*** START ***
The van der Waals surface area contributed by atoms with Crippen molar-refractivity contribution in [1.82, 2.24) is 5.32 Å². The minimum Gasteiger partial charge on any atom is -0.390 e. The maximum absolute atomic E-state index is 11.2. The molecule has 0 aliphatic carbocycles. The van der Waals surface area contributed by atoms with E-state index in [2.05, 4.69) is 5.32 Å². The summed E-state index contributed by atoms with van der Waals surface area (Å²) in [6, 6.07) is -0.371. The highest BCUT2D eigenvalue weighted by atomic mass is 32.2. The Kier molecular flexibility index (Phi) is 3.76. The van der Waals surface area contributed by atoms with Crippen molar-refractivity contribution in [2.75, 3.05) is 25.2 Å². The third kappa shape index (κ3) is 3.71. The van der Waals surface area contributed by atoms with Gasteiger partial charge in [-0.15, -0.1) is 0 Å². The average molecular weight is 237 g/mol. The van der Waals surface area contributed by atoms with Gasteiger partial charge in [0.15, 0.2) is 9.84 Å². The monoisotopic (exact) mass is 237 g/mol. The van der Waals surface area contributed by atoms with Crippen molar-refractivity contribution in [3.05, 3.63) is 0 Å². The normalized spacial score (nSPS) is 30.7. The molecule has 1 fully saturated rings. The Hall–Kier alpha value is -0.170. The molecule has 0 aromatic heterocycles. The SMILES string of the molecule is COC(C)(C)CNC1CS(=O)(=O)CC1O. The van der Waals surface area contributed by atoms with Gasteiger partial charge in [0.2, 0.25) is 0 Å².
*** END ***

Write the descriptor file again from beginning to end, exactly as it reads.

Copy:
The van der Waals surface area contributed by atoms with Crippen molar-refractivity contribution in [1.82, 2.24) is 5.32 Å². The minimum Gasteiger partial charge on any atom is -0.390 e. The maximum absolute atomic E-state index is 11.2. The molecule has 0 aliphatic carbocycles. The van der Waals surface area contributed by atoms with E-state index in [2.05, 4.69) is 5.32 Å². The summed E-state index contributed by atoms with van der Waals surface area (Å²) in [6, 6.07) is -0.371. The highest BCUT2D eigenvalue weighted by atomic mass is 32.2. The Kier molecular flexibility index (Phi) is 3.76. The van der Waals surface area contributed by atoms with Crippen molar-refractivity contribution in [2.75, 3.05) is 25.2 Å². The third kappa shape index (κ3) is 3.71. The van der Waals surface area contributed by atoms with Gasteiger partial charge in [-0.15, -0.1) is 0 Å². The average molecular weight is 237 g/mol. The van der Waals surface area contributed by atoms with Gasteiger partial charge in [0.15, 0.2) is 9.84 Å². The monoisotopic (exact) mass is 237 g/mol. The van der Waals surface area contributed by atoms with Crippen molar-refractivity contribution in [3.05, 3.63) is 0 Å². The normalized spacial score (nSPS) is 30.7. The molecule has 1 fully saturated rings. The Hall–Kier alpha value is -0.170. The molecule has 0 aromatic heterocycles. The SMILES string of the molecule is COC(C)(C)CNC1CS(=O)(=O)CC1O. The van der Waals surface area contributed by atoms with Gasteiger partial charge in [0.2, 0.25) is 0 Å².